If mid-twentieth-century Gilead were a real place, I would certainly buy a bus ticket there. This fictional Iowa town of Marilynne Robinson’s soon-to-be four novels has captured my imagination from the beginning, with Gilead (2004), followed by Home (2008), and Lila (2014). I can’t wait for the release of Jack (2020), but in the meantime, I will content myself with the excerpt, “Jack and Della,” over at the New Yorker.

Were I lucky enough to travel to Gilead, I would be sure to pack my church clothes, hoping for a chance to meet the elderly Congregationalist pastor John Ames (along with his enigmatic young wife, Lila). And then I’d love to worship at the Presbyterian church of Ames’ best friend, Rev. Robert Boughton. Like a lot of curious parishioners, I’d have my eyes discretely fixed on those eight (!) Boughton children sitting on the front pew, and especially that wayward boy, Jack. There is just something irresistible about a prodigal preacher’s kid. Jack has the misfortune of knowing that many of his father’s sermons were directed primarily, and ineffectually, toward him.

In “Jack and Della,” my longing for Gilead and her people deepened with a glimpse of a grown up Jack, a more-than-gently-used version of Jack, a wandering prodigal recently emerging from prison wearing a suit that makes him look suspiciously like his preacher father. Jack is a man of few virtues, but one of them is on display as he watches “a young Black lady in a lavender coat” accidentally drop a stack of papers on the ground in the rain. He courteously hands her his (stolen) umbrella and helps this schoolteacher, Della, retrieve her soggy exams. She takes him for a “Reverend,” and invites him over for tea. They talk poetry, a subject Jack has recently acquainted himself with as he wiles away the hours at a local library.

Later, feeling guilty about impersonating a preacher, Jack trades the black suit in for a cigarette-stained brown tweed suit. (“It was a relief to put all his pretensions down on the counter.”) Della spots him wearing that suit, one truer to his identity, and is somehow not put off by it. One Sunday morning, she actually sits down at the other end of the park bench where the unwashed and unshaven Jack is dozing: “She glanced at his face, saw whatever she saw, and went back to her book.” Still, despite their caution surrounding interracial relationships in that era, Jack finds hope of “an actual thread of connection between them.”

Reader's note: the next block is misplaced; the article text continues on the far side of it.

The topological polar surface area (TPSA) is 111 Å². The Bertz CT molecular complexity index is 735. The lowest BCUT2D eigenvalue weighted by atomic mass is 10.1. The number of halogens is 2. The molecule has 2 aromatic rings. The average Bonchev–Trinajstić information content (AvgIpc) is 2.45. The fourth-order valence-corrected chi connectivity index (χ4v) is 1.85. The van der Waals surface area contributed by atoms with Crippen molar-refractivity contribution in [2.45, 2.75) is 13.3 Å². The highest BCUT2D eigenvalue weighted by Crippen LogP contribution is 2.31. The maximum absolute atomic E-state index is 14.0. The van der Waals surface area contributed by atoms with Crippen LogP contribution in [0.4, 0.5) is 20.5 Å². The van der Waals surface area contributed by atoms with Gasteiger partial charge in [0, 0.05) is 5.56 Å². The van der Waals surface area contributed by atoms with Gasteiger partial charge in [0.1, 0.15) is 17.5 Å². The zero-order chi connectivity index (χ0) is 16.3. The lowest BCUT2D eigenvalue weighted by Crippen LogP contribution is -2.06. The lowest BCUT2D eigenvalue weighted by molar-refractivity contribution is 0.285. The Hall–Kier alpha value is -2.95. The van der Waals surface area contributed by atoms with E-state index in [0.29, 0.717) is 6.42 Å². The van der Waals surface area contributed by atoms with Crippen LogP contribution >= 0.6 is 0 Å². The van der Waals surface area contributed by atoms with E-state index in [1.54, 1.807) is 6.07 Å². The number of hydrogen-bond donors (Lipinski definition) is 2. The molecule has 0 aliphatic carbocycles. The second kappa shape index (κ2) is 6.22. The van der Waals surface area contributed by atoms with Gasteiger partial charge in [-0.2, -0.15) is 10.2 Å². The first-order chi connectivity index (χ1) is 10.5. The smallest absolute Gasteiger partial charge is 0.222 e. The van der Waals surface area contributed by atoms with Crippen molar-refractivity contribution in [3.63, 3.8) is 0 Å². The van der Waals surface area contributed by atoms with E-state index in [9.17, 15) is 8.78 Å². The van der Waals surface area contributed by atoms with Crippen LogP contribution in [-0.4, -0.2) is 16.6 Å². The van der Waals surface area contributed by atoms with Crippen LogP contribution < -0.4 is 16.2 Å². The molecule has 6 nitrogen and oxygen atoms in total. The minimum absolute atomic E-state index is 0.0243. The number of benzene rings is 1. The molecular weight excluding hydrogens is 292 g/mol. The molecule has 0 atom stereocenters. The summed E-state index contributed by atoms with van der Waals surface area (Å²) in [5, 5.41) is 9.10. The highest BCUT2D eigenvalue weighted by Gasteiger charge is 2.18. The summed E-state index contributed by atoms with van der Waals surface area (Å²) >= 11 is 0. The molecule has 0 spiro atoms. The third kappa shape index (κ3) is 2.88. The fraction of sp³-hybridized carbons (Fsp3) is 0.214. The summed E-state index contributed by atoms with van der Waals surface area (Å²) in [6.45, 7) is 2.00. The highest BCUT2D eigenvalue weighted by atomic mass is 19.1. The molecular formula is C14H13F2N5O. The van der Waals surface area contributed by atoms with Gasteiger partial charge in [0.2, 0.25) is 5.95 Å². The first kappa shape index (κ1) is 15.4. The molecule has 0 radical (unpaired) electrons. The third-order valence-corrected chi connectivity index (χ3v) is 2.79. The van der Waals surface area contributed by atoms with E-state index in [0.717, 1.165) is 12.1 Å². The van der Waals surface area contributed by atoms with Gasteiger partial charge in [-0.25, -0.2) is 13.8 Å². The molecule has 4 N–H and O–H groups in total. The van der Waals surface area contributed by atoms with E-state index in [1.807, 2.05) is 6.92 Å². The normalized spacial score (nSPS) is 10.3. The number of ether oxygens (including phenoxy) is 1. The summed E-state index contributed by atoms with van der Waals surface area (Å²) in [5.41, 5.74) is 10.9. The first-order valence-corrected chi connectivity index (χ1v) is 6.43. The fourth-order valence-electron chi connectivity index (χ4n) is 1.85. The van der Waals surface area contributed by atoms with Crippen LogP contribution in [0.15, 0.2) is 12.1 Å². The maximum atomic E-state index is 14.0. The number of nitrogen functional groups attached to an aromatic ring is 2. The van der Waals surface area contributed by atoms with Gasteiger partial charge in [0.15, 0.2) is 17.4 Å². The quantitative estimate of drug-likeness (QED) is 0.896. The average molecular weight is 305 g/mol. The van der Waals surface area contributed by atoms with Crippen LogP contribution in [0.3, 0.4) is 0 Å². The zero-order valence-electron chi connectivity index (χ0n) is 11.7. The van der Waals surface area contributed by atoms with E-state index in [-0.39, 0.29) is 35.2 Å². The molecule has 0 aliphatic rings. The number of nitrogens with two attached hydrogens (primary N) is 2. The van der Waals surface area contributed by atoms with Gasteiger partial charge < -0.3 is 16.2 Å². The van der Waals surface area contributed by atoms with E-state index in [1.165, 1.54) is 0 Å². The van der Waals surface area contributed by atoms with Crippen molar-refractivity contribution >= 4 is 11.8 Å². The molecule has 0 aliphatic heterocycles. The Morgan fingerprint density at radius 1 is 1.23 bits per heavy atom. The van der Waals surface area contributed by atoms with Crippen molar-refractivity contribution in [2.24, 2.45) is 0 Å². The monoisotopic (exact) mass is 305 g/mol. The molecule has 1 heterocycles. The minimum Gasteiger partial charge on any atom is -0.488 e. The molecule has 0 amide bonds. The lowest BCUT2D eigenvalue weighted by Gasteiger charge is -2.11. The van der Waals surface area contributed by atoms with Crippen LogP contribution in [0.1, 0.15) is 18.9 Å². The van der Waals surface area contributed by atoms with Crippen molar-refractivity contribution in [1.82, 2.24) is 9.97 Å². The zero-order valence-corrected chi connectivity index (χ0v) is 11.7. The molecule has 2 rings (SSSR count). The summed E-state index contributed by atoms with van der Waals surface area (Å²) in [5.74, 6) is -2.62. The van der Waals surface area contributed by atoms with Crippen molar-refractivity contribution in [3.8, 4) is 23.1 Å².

Their first (surreptitious) date comes to a tragic and premature ending, as Jack hears the voices of gangsters he owes money to and bolts the restaurant with no explanation to Della. Despite his efforts at evasion, Jack still cannot escape a beating. He lays down in his bloody clothes and fears that his life is closing in on him — no future with Della, no freedom to visit the library, no choice but to walk around looking like a “bum.” And that was not the worst of it: “the way his father would sorrow over his unconcealable wound was the thought he could not bear.”

Jack is not the first preacher’s kid to suffer over a perpetual failure to live up to their father’s righteous ideals. Jack’s righteous-seeming suit might have initially fooled Della, but Jack knows full well who he is, and who he is turns out to be a grand disappointment.

If “clothes makes the man” (as Jack quotes to himself), Jack is perpetually under-dressed, especially in the eyes of the good church folk he grew up among. Even as an adult, Jack could not shake the judgments of his own father and the burden of his guilt led him to dress the part of a vagrant.

What Jack needs (and what we need) is the intervention of the father in Luke’s gospel who cries to his servants to “bring the best robe” and ring and sandals to dress the recently-returned wretch from the far country (Lk 15:22). What if such borrowed garments do make they man, after all?